Referendum on voting system goes ahead after Lords vote

Media caption,
Lord Strathclyde: 'This is about the people voting fair and square'

A referendum on changing Westminster's voting system will take place on 5 May after MPs finally managed to get their bill through Parliament.

Legislation authorising a referendum received royal assent late on Wednesday night after a stand-off over the issue.

Peers had proposed only making the referendum binding if 40% of the public took part, but the government managed to defeat that measure by 68 votes.

It had to be approved by Thursday for the referendum to happen in May.

The House of Lords eventually backed down shortly after 2300 GMT when a Labour amendment urging MPs to think again on the issue was defeated by 221 to 153 votes.


Lords leader Lord Strathclyde had earlier urged a packed House to back down and "respect the will of the elected Chamber" over the issue.

The elections watchdog had said the bill must get Royal Assent by 26 February to enable enough time for the referendum to be staged on 5 May.

But the situation was complicated by the fact the Commons will rise for a 10-day recess on Thursday.

The issue of the 40% clause was passed back and forward between the two Chambers in a effort to find a resolution to the dispute in a parliamentary process known as "ping-pong".

Earlier on Wednesday, peers voted to reinstate the 40% threshold clause by 277 to 215 - with Lord Tebbit, Lord Lamont, Lord Lawson, Lord Howe and Lord Mawhinney among Tory peers to rebel against the government.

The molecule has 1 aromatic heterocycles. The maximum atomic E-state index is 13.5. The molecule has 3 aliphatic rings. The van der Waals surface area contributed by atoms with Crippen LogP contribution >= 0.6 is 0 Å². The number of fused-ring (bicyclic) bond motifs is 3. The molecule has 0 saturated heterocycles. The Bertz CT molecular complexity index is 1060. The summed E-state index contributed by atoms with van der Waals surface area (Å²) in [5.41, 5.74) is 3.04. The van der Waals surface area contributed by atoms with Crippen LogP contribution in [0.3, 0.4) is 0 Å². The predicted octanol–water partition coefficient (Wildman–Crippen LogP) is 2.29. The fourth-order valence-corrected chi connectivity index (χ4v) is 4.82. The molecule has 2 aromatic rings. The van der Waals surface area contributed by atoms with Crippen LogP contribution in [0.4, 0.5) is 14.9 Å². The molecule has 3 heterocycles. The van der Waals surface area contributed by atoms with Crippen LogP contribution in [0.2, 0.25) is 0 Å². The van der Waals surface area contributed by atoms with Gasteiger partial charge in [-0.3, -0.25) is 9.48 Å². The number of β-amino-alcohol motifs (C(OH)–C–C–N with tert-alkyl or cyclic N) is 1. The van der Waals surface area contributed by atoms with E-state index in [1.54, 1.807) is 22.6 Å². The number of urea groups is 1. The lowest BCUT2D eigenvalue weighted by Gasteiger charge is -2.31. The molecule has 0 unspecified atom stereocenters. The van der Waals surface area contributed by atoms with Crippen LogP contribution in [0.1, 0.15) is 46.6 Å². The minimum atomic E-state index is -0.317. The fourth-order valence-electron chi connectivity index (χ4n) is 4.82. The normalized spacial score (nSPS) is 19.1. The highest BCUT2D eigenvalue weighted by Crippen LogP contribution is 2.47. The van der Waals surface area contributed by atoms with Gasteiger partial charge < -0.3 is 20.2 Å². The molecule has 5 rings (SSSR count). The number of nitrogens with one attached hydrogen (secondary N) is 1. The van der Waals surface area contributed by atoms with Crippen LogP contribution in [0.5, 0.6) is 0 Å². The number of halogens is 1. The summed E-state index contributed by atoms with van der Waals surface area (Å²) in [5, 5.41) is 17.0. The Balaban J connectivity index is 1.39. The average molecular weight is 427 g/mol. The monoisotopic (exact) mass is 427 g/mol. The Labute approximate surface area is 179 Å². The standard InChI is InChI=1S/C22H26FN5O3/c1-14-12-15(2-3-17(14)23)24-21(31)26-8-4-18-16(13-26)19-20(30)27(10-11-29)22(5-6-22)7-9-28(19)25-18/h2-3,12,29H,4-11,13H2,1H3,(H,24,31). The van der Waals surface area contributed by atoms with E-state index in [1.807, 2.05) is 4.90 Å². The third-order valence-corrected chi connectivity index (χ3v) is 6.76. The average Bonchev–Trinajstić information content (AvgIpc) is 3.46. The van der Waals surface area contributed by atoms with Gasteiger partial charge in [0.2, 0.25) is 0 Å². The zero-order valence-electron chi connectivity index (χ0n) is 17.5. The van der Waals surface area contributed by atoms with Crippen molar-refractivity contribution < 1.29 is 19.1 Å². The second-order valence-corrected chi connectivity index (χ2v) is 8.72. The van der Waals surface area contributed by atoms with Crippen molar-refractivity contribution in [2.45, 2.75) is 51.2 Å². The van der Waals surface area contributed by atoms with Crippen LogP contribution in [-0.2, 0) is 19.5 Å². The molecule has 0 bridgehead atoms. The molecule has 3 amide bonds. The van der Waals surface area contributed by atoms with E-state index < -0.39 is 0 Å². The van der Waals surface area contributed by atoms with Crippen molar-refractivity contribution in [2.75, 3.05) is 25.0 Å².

This prompted accusations of "betrayal" by the former Lib Dem leader Lord Ashdown.

Media caption,
Jonathan Bartley of the Yes to Fairer Votes Campaign and Charlotte Vere of No 2 AV, debate the alternative voting system

"We have delivered, in full, our side of the deal - the Conservatives seem unable to deliver theirs," he told the BBC.

Ministers argued voters should be the ones to decide the outcome of the poll but critics said it was right for Parliament to determine what should happen if turnout is below a certain level.

Labour peer Lord Rooker, who proposed the original amendment, said it set a dangerous precedent for future referendums.

Peers earlier agreed not to defy the government on another sticking point relating to the size of constituencies.

An amendment by cross bencher Lord Pannick calling for constituencies to be allowed to deviate from the standard size by 7.5% - as opposed to the 5% margin sought by ministers - was defeated by one vote.

The Conservatives agreed to a referendum over whether to replace the first-past-the-post system for electing MPs with the alternative vote (AV) as part of their coalition negotiations.

The AV system allows electors to rank candidates in order of preference.

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